We were late for school, stuck behind a slow-moving garbage truck, and the kids were bickering loudly over who was to blame. Instead of my usual go-to responses (negotiating peace talks, cranking up the radio, or shouting them down), on this particular morning I thought of a story.
“Have I ever told you about the time my cousins Tim and Pat tricked the garbage men?”
I recounted the story of my cousins mimicking a cranky garbage man’s whistle and triggering the truck to pull forward just as the grump tried to empty a trash can into it. That story led to other well-worn tales of my siblings’ and cousins’ various escapades until, before we knew it, we’d arrived at school.
My kids love hearing family stories, whether I’m describing a funny incident from their own toddler days or recounting some prank that occurred between my siblings thirty years ago.
There’s timeless adolescent humor (one brother dares another to ride down the block in his underwear), the occasional moral takeaway (mom always finds out in the end!), and the pleasure of seeing my kids tease my now-adult siblings at family gatherings.
But it turns out that sharing family stories might give us all a whole lot more.
Not long after I told that story in the car, I heard an interview with author Bruce Feiler, who was talking about resiliency in kids, and research showing correlation between strong kids and how much they knew about their parents’ lives. “The single most important thing you can do for your family may be the simplest of all: develop a strong family narrative, ” Feiler wrote on the topic in the New York Times, discussing something called the “Do-You-Know scale.”
Developed by researcher Marshall Duke and colleagues, the Do-You-Know scale asked kids 20 questions on topics like where their parents had grown up and gone to school, where they’d met, and whether the kids knew stories related to their own or their siblings’ births.
According to Feiler, higher scores on the scale were associated with “higher levels of self-esteem, an internal locus of control (a belief in one’s own capacity to control what happens to him or her), better family functioning, lower levels of anxiety, fewer behavioral problems, and better chances for good outcomes if a child faces educational or emotional/behavioral difficulties. “
Of course, it’s not the information itself that gives kids a boost. It’s everything that happens to make transmitting that knowledge possible. When we share family stories with our kids, we are taking the time to connect with them, and to help them understand that they are part of a larger story. We are teaching them to put their experiences, good and bad, into a larger context.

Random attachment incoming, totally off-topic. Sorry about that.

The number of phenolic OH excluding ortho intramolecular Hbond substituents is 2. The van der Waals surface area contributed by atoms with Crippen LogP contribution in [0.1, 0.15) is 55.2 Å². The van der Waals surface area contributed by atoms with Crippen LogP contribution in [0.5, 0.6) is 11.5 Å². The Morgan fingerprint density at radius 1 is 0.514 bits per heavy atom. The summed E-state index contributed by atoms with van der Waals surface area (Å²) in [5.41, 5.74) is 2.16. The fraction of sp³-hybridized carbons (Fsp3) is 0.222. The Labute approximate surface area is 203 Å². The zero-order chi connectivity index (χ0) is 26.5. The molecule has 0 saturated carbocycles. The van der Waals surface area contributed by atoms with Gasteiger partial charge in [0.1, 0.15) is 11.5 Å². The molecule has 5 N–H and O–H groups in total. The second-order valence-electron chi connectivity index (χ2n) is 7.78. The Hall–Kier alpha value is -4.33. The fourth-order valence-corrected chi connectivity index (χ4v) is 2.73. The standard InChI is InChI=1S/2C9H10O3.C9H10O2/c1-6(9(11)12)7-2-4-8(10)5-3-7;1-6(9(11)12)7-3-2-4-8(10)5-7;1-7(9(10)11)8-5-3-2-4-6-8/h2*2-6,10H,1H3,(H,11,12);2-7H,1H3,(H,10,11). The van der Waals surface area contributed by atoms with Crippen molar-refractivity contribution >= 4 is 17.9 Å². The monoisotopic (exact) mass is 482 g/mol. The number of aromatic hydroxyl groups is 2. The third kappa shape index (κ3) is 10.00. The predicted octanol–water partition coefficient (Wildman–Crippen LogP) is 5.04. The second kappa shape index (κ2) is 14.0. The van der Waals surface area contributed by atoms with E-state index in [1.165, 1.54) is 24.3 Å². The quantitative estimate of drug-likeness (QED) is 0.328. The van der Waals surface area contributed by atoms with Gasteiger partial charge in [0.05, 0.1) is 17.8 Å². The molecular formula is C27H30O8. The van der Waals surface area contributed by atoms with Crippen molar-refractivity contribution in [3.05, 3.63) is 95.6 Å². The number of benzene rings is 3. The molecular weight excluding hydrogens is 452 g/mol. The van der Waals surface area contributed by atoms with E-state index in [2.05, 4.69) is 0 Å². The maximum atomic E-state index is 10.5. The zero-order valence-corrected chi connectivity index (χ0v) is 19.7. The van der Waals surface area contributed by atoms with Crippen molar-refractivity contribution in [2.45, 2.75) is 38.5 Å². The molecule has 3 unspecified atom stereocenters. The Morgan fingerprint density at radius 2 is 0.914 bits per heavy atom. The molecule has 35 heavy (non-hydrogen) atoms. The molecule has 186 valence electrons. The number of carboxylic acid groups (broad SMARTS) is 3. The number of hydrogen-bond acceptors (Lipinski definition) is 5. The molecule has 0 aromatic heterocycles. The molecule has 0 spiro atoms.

I think about the family stories I grew up hearing: My mother as a little girl, determined to cut the tags off a new dress herself and snipping a hole in it, and my grandmother sewing it up without an I-told-you-so. My father as a young kid with a newspaper route, tearfully kicking at the door of the family who never paid him, then selling extra papers to make up the loss. Those vivid stories offered me glimpses into who my parents were — and a better understanding of who I was as the daughter they raised.
And what about the not-so-happy stories of the past? The stories of accidents and arguments, of misunderstandings and mistakes? Those stories, it turns out, may be the most important of all — as long as we know how to frame them.
“When faced with a challenge, happy families, like happy people, just add a new chapter to their life story that shows them overcoming the hardship,” Feiler explains. He tells parents: “Create, refine and retell the story of your family’s positive moments and your ability to bounce back from the difficult ones. That act alone may increase the odds that your family will thrive for many generations to come.”
Reading about the Do-You-Know scale and the work of Marshall Duke, I immediately started ticking off stories from my family’s history, and my husband’s, that I know my children can already retell. And I made a mental list of others that I’ll make a point to share.
Who would have imagined, on that stressful morning, that a brother-and-sister-blowout on an already-late-for-school day could have such a positive ripple effect?
(See that? Already I’m learning to frame our stories differently.)
Photo credit: Megan Dempsey